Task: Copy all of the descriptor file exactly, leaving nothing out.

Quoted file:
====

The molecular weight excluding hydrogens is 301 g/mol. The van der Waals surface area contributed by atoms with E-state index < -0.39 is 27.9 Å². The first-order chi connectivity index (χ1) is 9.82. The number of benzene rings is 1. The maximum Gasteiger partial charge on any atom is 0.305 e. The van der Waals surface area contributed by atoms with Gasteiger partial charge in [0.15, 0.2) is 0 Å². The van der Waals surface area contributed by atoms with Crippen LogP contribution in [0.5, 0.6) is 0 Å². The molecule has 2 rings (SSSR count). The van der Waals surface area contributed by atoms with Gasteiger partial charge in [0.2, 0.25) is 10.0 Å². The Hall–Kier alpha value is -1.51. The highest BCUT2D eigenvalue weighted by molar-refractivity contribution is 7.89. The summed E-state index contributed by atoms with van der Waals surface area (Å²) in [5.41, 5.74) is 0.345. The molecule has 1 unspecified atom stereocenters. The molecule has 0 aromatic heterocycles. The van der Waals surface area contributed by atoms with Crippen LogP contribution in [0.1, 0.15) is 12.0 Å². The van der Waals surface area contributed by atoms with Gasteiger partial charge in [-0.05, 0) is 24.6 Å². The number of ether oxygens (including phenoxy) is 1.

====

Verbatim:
The molecular weight excluding hydrogens is 301 g/mol. The van der Waals surface area contributed by atoms with E-state index < -0.39 is 27.9 Å². The first-order chi connectivity index (χ1) is 9.82. The number of benzene rings is 1. The maximum Gasteiger partial charge on any atom is 0.305 e. The van der Waals surface area contributed by atoms with Gasteiger partial charge in [0.15, 0.2) is 0 Å². The van der Waals surface area contributed by atoms with Crippen LogP contribution in [0.5, 0.6) is 0 Å². The molecule has 2 rings (SSSR count). The van der Waals surface area contributed by atoms with Gasteiger partial charge in [0.2, 0.25) is 10.0 Å². The Hall–Kier alpha value is -1.51. The highest BCUT2D eigenvalue weighted by molar-refractivity contribution is 7.89. The summed E-state index contributed by atoms with van der Waals surface area (Å²) in [5.41, 5.74) is 0.345. The molecule has 1 unspecified atom stereocenters. The molecule has 0 aromatic heterocycles. The van der Waals surface area contributed by atoms with Crippen LogP contribution in [0.1, 0.15) is 12.0 Å². The van der Waals surface area contributed by atoms with Gasteiger partial charge in [-0.05, 0) is 24.6 Å². The number of ether oxygens (including phenoxy) is 1.